Tiny new species discovered as scientists’ outback fishing trip bags exotic catch

February 16th, 2021

Scientists uncover a variety of tiny aquatic animals, known as stygofauna, within aquifers in the Northern Territory.

Research scientists from Australia’s national science agency, CSIRO, and Charles Darwin University used fishing rods and handlines to plumb the depths of underground aquifers in the Northern Territory revealing a diverse variety of tiny aquatic animals known as stygofauna, mostly between 0.3 and 10 millimetres in length.

Results confirm Northern Territory aquifers support a diverse range of stygofaunal species. All Beetaloo stygofaunal communities sampled were dominated by crustaceans, with with new genera and species likely to be present.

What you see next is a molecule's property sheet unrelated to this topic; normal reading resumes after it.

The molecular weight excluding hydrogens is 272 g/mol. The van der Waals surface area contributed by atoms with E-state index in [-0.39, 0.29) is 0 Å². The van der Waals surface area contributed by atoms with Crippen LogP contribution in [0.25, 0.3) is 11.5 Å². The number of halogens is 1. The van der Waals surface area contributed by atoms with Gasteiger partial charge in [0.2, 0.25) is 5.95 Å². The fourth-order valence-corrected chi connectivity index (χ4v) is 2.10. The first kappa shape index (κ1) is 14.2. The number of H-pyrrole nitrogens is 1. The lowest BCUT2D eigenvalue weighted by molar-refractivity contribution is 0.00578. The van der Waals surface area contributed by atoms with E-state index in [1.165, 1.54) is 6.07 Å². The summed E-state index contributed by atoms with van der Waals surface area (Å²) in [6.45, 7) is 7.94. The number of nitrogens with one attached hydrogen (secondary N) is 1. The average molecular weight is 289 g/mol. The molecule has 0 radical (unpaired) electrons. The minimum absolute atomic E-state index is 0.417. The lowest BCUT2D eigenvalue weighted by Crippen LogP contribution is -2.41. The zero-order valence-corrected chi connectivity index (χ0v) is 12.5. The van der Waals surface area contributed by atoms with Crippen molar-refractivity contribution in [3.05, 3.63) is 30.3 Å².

Read the full news release here  337KB


CSIRO’s Dr Daryl Nielsen and Charles Darwin University’s Dr Stefanie Oberprieler fishing for stygofauna in central Northern Territory. 917KB

Nightmare in the dark: The blind shrimp shrimp Parisia unguis is the apex predator of the Beetaloo stygofauna.  613KB

The stygofauna research team in the field with extraction pump – left to right CSIRO’s Dr Gavin Rees and Dr Daryl Nielsen, CDU’s Professor Jenny Davis and Dr Stefanie Oberprieler.  1MB